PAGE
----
A variable is an object whose value may change during execution of a program. It is a memory location used to store a data value. A variable name should be carefully chosen by the programmer so that its use is reflected in a useful way in the entire program. Variable names are case sensitive. Others are constants whose values cannot be changed during the execution of the program. However, their values have to be declared. In a program a variable may be declared as below.
General syntax for declaring a variable:
Here type is the data type such as int, float, double, or char as listed in Table. A constant object may be declared as below.
const type identifier = value;
An object whether a variable or a constant must have a name (or identifier) with which it is identified. It is just like that we are all identified by our respective names. The type must be written in lowercase. For example, the declarations of a few integral variables are illustrated below.
int Students; Students = 50; int Packages = 5; int Age; const int Count= 10; // Count has constant value 10.
In the above statements, int is the type of all of these variables, that is, their values can only be in whole numbers. Students, Packages, and Age are the names of the three variables, and Count is the name of a constant object with value 10. Count and Packages are initialized with the declaration, whereas in case of Students, it is first declared and then a value 50 is assigned to it. The third variable is not initialized, a value may be assigned later in a program. Similarly, the variable having values in floating decimal point may be declared and initialized as below.
floatWeight= 51.5; double PI = 3.14159;
In C language, the characters such as ‘A’, ‘B’, and ‘C’ are integer constants as per ASCII code. ASCII (pronounced as ‘as-key’) stands for American Standard Code for Information
Interchange. This code is now followed universally. In this code, every letter or symbol has an integral value. For example, the character ‘A’ is equivalent to number 65 and in computer it is stored in binary as 1000001. Similarly, ‘B’ is equivalent to 66 and is stored in binary number system as 1000010. The type of variables whose values are in single character or string of characters is char. Examples of char variables are given below.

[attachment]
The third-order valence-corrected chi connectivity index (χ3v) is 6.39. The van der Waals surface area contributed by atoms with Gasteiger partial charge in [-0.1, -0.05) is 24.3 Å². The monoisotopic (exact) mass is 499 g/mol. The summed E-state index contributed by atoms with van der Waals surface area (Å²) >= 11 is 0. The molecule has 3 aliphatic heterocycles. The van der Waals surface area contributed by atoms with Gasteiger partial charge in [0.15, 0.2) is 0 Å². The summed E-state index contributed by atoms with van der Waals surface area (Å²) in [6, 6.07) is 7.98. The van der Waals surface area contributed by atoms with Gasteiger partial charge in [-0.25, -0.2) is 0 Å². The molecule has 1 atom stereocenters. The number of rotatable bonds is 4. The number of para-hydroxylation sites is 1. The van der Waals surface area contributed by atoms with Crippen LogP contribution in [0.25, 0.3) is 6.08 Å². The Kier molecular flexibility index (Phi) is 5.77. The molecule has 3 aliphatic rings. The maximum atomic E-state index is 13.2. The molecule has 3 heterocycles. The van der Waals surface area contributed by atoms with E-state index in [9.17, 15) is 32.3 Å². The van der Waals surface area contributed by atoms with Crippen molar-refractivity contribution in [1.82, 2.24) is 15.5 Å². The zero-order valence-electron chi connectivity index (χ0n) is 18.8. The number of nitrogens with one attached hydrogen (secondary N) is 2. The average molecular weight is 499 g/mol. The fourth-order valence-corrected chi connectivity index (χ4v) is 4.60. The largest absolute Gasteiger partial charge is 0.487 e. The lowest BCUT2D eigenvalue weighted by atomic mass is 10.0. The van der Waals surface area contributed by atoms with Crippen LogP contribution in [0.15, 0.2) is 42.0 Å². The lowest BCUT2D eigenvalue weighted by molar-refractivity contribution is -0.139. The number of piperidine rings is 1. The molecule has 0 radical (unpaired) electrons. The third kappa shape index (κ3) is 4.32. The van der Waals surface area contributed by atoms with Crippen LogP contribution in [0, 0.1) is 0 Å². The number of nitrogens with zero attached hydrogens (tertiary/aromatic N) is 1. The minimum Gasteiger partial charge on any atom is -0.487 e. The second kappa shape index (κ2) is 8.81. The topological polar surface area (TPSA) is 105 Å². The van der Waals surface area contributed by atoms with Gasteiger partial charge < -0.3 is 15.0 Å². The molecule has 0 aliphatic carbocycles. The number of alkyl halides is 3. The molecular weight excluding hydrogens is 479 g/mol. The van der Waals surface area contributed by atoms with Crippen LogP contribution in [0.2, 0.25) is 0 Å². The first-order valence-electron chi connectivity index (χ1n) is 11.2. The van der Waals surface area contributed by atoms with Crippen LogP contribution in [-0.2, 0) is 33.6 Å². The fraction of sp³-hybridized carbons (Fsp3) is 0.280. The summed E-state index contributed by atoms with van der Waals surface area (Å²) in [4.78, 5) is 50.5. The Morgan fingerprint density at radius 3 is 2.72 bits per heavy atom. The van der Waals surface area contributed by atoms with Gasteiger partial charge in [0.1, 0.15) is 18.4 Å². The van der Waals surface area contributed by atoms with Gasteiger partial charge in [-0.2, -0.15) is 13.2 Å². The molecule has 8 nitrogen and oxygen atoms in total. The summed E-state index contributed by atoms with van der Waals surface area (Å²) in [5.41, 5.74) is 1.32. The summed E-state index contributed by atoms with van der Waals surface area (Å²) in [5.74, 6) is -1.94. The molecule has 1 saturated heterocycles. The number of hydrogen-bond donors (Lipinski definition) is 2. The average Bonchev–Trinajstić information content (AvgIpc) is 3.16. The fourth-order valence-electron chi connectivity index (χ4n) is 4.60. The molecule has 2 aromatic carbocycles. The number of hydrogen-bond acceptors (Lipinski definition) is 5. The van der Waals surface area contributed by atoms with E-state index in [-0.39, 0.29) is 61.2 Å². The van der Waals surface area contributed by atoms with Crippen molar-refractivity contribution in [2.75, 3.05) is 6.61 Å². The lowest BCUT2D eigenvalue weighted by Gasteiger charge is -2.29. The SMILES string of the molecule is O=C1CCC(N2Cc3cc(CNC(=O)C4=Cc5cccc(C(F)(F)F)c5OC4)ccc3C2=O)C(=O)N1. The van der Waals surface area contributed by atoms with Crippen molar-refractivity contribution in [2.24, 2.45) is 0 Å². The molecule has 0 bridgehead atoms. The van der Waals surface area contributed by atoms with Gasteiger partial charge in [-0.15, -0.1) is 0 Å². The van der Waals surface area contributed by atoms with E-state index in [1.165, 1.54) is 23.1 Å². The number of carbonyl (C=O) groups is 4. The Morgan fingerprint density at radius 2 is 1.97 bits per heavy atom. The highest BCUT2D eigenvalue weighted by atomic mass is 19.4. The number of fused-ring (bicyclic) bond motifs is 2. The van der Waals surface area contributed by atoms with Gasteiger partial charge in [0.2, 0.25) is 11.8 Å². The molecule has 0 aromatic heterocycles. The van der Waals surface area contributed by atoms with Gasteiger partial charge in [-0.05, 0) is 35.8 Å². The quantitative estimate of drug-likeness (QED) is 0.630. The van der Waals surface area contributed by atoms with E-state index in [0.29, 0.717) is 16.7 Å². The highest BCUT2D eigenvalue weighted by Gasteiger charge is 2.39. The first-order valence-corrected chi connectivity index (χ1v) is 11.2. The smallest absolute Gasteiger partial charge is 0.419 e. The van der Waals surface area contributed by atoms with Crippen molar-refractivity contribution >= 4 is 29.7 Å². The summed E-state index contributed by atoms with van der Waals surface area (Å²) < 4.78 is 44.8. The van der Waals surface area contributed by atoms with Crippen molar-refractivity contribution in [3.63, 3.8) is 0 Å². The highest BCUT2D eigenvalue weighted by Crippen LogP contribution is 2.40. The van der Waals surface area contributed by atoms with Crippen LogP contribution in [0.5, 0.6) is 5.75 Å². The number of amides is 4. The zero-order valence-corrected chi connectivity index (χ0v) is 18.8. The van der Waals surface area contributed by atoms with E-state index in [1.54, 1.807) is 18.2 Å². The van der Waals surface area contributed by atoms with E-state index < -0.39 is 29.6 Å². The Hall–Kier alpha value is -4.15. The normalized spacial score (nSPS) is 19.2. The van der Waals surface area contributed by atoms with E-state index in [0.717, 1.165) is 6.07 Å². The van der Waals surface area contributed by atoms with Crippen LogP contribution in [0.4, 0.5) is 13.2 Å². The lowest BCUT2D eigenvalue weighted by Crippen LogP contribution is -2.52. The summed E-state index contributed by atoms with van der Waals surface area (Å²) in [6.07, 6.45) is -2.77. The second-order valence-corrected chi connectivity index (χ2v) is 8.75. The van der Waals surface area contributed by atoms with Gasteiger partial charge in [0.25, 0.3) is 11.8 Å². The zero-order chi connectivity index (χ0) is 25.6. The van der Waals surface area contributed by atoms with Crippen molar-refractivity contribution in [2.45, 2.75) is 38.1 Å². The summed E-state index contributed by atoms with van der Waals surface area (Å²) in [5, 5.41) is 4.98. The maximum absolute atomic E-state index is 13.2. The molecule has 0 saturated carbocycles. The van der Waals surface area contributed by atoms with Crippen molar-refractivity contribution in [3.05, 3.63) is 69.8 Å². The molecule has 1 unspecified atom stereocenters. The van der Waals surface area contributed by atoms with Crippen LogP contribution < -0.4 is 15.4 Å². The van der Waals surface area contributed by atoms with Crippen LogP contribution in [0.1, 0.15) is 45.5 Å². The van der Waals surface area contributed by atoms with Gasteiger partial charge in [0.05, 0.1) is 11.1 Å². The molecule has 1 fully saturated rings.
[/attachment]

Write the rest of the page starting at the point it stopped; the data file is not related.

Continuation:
char ch = 'B'; char Name ; Name= "Mona Lisa";
In the first line above, ch is the name of a variable, which is of type char, and it is initialized to value ‘B’. In the second line, Name is the name (identifier) of an array of characters. Name is first declared and then a value “MonaLisa” is assigned to it. Remember, whenever a value is assigned in terms of a character, it has to be enclosed between single quotes ( ‘ ‘ ), as illustrated in the preceding example ( ‘B’ ), and when a value is in terms of a string of characters, it has to be enclosed between double quotes (” ” ) . The number 10 in square bracket in the above declaration represents the number of characters in the string or elements of an array. In the above case, the number of characters in the name Mona Lisa including one space is 9. In case of strings of characters when value is declared in double quotes(” “),the system appends a null character ( ‘ \ 0 ‘ ) at the end of the string to mark its end. Therefore, the total number of characters becomes 10. However, the characters need not be exactly equal to the number in square bracket; it could be less as well but not more than what is declared. Note all the statements given above end with a semicolon (;).
Any variable declared in a program should confirm to the following
1. They must always begin with a letter, although some systems permit underscore as the first character.
2. The length of a variable must not be more than 8 characters.
3. White space is not allowed and
4. A variable should not be a Keyword
5. It should not contain any special characters.
Examples of Invalid Variable names are
123; (area); 6th %abc;
Declaration of Variables
Every variable used in the program should be declared to the compiler. The declaration does two things.
• Tells the compiler the variables name.
• Specifies what type of data the variable will hold.
The general format of any declaration
datatype v1, v2, v3,.... vn; Where v1, v2, v3 are variable names. Variables are separated by commas. A declaration statement must end with a semicolon.